Most restaurants use commercial dishwashing machines. To clean and sanitize the plates, glasses, and cutlery and dry them quickly, detergents and rinse aids are used. Often, the rinse aid is not washed off with water at the end.
Both the detergents and rinse aids used in such dishwashers contain potentially hazardous substances, and residues could potentially end up in food or drink. However, the effects of detergent and dishwasher residues left on dishware on the cells that line the inside of the intestines have not been well-investigated. The intestinal epithelium barrier controlled by these cells is important for the defense against foreign substances and for the regulation of water and nutrient absorption. Harmful agents, e.g., from detergents could harm this barrier and contribute to diseases.
Ismail Ogulur, Cezmi A. Akdis, MD, Swiss Institute of Allergy and Asthma Research (SIAF), University of Zurich, Davos Wolfgang, Switzerland, and colleagues have investigated the effects of commercial dishwasher detergents and rinse agents on the cells that line the inside of the intestines. The team used cell cultures that mimic human intestinal lining and intestinal cells on microchips for their study. They diluted commercial detergents and rinse aids to reflect the amounts that would be present on dry dishes and then analyzed the effects that these substances have on the cells. They measured cytotoxicity as well as the barrier function of the cells.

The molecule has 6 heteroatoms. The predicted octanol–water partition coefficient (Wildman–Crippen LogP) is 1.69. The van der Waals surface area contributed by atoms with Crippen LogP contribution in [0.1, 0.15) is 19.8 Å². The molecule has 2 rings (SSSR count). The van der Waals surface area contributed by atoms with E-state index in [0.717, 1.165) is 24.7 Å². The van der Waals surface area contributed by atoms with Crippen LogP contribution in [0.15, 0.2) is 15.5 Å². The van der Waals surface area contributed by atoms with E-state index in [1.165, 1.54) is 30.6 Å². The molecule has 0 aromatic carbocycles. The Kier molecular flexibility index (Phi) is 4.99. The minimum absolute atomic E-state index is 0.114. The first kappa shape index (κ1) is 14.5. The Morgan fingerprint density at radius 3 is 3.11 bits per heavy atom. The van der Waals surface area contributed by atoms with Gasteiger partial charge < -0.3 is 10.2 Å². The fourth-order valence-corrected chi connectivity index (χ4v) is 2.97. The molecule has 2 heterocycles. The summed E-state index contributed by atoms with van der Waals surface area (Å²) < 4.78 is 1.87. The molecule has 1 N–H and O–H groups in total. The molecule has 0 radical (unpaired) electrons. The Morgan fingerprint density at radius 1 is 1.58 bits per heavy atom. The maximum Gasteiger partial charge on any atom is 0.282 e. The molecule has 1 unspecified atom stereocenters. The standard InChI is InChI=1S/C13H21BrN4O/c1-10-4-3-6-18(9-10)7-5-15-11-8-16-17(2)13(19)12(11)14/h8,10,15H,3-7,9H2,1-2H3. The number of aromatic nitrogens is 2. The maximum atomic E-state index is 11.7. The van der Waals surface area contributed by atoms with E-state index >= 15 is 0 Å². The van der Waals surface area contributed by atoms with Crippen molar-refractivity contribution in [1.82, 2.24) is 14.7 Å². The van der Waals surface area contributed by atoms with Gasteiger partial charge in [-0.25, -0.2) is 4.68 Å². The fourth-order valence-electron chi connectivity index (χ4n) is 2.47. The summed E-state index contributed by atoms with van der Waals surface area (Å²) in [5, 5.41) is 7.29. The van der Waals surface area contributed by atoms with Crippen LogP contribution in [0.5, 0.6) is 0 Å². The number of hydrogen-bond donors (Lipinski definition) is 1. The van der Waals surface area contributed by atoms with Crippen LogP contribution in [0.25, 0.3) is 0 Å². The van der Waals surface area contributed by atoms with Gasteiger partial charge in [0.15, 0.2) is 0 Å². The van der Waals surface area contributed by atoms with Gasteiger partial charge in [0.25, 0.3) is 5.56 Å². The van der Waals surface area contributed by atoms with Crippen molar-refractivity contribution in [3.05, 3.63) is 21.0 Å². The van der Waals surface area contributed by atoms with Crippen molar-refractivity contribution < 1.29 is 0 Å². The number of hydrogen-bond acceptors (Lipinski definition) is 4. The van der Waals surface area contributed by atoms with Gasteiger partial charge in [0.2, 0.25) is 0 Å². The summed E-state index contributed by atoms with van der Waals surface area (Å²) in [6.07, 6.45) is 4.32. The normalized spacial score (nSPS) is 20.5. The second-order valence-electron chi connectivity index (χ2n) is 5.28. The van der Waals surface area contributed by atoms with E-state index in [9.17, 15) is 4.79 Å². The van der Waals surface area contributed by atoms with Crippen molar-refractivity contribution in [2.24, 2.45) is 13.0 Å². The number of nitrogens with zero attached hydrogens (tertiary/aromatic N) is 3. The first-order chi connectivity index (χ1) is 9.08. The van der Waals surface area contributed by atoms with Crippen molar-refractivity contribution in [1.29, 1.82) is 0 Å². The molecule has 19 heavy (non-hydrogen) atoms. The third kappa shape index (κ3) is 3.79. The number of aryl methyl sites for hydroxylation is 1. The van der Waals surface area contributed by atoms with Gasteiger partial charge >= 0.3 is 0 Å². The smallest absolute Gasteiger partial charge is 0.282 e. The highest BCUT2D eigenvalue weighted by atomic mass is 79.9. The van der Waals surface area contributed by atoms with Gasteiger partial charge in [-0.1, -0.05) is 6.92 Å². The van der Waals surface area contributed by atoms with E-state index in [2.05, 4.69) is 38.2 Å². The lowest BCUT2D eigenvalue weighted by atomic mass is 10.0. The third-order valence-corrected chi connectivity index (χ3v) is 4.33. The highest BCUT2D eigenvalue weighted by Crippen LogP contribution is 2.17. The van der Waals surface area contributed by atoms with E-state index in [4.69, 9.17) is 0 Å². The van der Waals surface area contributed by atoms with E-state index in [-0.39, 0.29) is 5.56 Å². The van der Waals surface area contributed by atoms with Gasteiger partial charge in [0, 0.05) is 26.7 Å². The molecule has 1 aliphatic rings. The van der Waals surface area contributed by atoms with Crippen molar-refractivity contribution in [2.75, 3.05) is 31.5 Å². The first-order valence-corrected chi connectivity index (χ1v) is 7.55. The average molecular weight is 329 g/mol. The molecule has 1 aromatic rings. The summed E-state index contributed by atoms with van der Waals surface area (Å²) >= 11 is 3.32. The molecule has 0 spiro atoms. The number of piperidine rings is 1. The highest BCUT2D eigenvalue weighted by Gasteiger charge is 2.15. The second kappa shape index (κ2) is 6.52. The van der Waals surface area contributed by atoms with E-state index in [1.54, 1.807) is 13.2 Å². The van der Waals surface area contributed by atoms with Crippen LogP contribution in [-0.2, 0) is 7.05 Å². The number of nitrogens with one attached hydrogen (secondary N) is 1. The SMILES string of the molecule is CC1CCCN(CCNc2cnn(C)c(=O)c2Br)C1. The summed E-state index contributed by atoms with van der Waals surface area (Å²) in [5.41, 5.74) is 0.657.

The team found that high doses of rinse agents killed intestinal lining cells, and lower doses made the lining more permeable. They also observed the activation of several genes and signaling proteins that could trigger inflammatory responses. A more detailed analysis showed that alcohol ethoxylates present in the rinse aid, in particular, disrupt the barrier integrity. The researchers caution that further studies are needed to show whether the same is true in humans in vivo.
- Gut epithelial barrier damage caused by dishwasher detergents and rinse aids,
Ismail Ogulur, Yagiz Pat, Tamer Aydin, Duygu Yazici, Beate Rückert, Yaqi Peng, Juno Kim, Urszula Radzikowska, Patrick Westermann, Milena Sokolowska, Raja Dhir, Mubeccel Akdis, Kari Nadeau, Cezmi A. Akdis,
J. Allergy Clin. Immunol. 2022.